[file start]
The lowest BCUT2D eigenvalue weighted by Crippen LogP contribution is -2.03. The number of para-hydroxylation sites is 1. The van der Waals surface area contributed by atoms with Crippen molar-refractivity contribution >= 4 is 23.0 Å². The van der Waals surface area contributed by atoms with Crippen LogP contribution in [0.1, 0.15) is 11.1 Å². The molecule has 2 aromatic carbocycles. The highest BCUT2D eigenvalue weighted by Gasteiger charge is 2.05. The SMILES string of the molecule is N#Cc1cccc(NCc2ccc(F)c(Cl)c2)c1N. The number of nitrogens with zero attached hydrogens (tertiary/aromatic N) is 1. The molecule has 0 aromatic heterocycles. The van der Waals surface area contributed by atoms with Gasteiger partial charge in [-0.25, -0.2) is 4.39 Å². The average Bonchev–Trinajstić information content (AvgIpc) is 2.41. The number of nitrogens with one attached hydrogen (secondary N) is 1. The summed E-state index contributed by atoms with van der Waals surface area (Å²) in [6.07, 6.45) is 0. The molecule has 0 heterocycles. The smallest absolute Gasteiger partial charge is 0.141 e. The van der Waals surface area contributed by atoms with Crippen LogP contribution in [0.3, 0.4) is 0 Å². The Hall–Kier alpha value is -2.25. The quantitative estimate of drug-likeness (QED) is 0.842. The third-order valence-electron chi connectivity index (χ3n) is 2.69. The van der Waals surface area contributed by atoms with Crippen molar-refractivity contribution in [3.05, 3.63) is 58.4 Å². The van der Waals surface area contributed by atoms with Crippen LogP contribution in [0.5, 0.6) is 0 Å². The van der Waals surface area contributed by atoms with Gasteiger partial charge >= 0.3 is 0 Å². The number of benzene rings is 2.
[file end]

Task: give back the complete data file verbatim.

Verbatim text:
The lowest BCUT2D eigenvalue weighted by Crippen LogP contribution is -2.03. The number of para-hydroxylation sites is 1. The van der Waals surface area contributed by atoms with Crippen molar-refractivity contribution >= 4 is 23.0 Å². The van der Waals surface area contributed by atoms with Crippen LogP contribution in [0.1, 0.15) is 11.1 Å². The molecule has 2 aromatic carbocycles. The highest BCUT2D eigenvalue weighted by Gasteiger charge is 2.05. The SMILES string of the molecule is N#Cc1cccc(NCc2ccc(F)c(Cl)c2)c1N. The number of nitrogens with zero attached hydrogens (tertiary/aromatic N) is 1. The molecule has 0 aromatic heterocycles. The van der Waals surface area contributed by atoms with Gasteiger partial charge in [-0.25, -0.2) is 4.39 Å². The average Bonchev–Trinajstić information content (AvgIpc) is 2.41. The number of nitrogens with one attached hydrogen (secondary N) is 1. The summed E-state index contributed by atoms with van der Waals surface area (Å²) in [6.07, 6.45) is 0. The molecule has 0 heterocycles. The smallest absolute Gasteiger partial charge is 0.141 e. The van der Waals surface area contributed by atoms with Crippen LogP contribution in [0.3, 0.4) is 0 Å². The Hall–Kier alpha value is -2.25. The quantitative estimate of drug-likeness (QED) is 0.842. The third-order valence-electron chi connectivity index (χ3n) is 2.69. The van der Waals surface area contributed by atoms with Crippen molar-refractivity contribution in [3.05, 3.63) is 58.4 Å². The van der Waals surface area contributed by atoms with Crippen LogP contribution in [0.5, 0.6) is 0 Å². The van der Waals surface area contributed by atoms with Gasteiger partial charge >= 0.3 is 0 Å². The number of benzene rings is 2.